Mr. Smith was born in Guilford July 25, 1841, one of four children of Alvah and Lucinda (Weatherhead) Smith. Ge grew to manhood on his father's farm, assisting with the farm work and attending the public schools of Guilford. At the outbreak of the civil war, he enlisted as a drummer in Company B of the 16th Vermont regiment, being mustered into service Oct. 23, 1862, and mustered out Aug. 10, 1863. He was with his regiment when it participated in the battle of Gettysburg.

Early in life Mr. Smith displayed an aptitude for mechanics and gave promise of becoming the successful businessman that he afterward was. He began the manufacture of children's carriages in a small shop which is now standing on his father's farm. For a few years after his first marriage, he lived on the Smith homestead in Weatherhead Hollow, and the bought and remodeled a house in East Guilford. In 1868 he built a shop and other buildings there and with his brother-in-law, S. H. Edwards, engaged in the manufacture of children's carriages on a more extensive scale. In 1873 S. S. Hunt entered the partnership and the concern, then known as Smith & Hunt, employed about 40 hands in Guilford until 1881 when the business was moved to this town. In 1889 the name was changed to the S. A. Smith company, and soon afterward Frank L. Hunt and Mr. Smith's two sons, Fred L., and Charles A. Smith became members of the firm, the three having previously been engaged in a similar business in Philadelphia which S. A. Smith was instrumental in establishing in 1876. After a big fire of Feb. 1, 1899, which destroyed the Frost street plant, the concern was reorganized as a stock company, and in July 1903 became a part of the National Novelty corporation, now the Hardware & Woodenware Manufacturing company. Since the consolidation, Mr. Smith had not been actively connected with the business, although he had engaged extensively in lumbering on his own account.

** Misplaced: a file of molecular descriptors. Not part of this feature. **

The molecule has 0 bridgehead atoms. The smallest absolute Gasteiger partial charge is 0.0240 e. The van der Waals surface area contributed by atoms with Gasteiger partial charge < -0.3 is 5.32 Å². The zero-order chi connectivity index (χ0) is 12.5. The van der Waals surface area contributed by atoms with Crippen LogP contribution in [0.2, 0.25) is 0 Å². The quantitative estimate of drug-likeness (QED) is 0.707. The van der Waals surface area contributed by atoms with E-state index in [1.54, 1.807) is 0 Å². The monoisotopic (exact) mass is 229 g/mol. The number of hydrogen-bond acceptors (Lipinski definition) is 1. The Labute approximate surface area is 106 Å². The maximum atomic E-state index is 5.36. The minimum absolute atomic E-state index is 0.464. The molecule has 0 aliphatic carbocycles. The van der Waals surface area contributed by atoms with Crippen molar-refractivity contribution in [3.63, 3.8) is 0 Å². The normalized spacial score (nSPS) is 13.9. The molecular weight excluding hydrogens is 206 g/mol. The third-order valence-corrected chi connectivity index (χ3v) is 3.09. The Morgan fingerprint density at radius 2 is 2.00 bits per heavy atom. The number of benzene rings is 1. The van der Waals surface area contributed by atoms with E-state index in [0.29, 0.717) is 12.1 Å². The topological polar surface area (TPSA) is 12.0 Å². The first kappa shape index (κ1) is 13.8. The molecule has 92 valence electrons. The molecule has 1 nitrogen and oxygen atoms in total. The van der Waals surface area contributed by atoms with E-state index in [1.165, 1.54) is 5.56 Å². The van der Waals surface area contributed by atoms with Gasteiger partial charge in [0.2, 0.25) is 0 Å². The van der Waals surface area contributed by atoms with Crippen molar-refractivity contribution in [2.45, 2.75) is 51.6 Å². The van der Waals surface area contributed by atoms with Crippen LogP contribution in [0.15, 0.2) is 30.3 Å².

Mr. Smith always retained his home in Guilford, owning also the old homestead in "the Hollow" as well as the farm of the late Edson Smith. He was actively interested in Guilford's welfare and although his business duties left him little time for holding public office he had served faithfully and well in such as his townsmen could induce him to accept. He represented Guilford in the legislature of 1888, acting as chairman of the committee on finance, and in 1890 was county senator. At the time of his death, he was trustee of public money. He was a member of Sedgwick Post, G. A. R., and since 1884 had been a director of the Peoples National bank of Brattleboro. Mr. Smith's mechanical ability coupled with his sound judgment and keen foresight made him unusually successful in business. Personally he was a man of frank, outspoken disposition, but equally kind-hearted and a supporter of many good causes.

He married March 23, 1864, Ellen M. Hunt of Guilford, who died Dec. 7, 1896. They had three children, of whom Fred L. and Charles A. Smith of this town are living. There are also two grandchildren, Lyman H. Smith, a student in Worcester polytechnic institute, and Sanford A. Smith of this town. Aug. 2, 1898, Mr. Smith married Miss Lila Boyd, formerly of Dummerston, who survives.

Source: Brattleboro Reformer, Feb. 18, 1910
Courtesy of Gail Lynde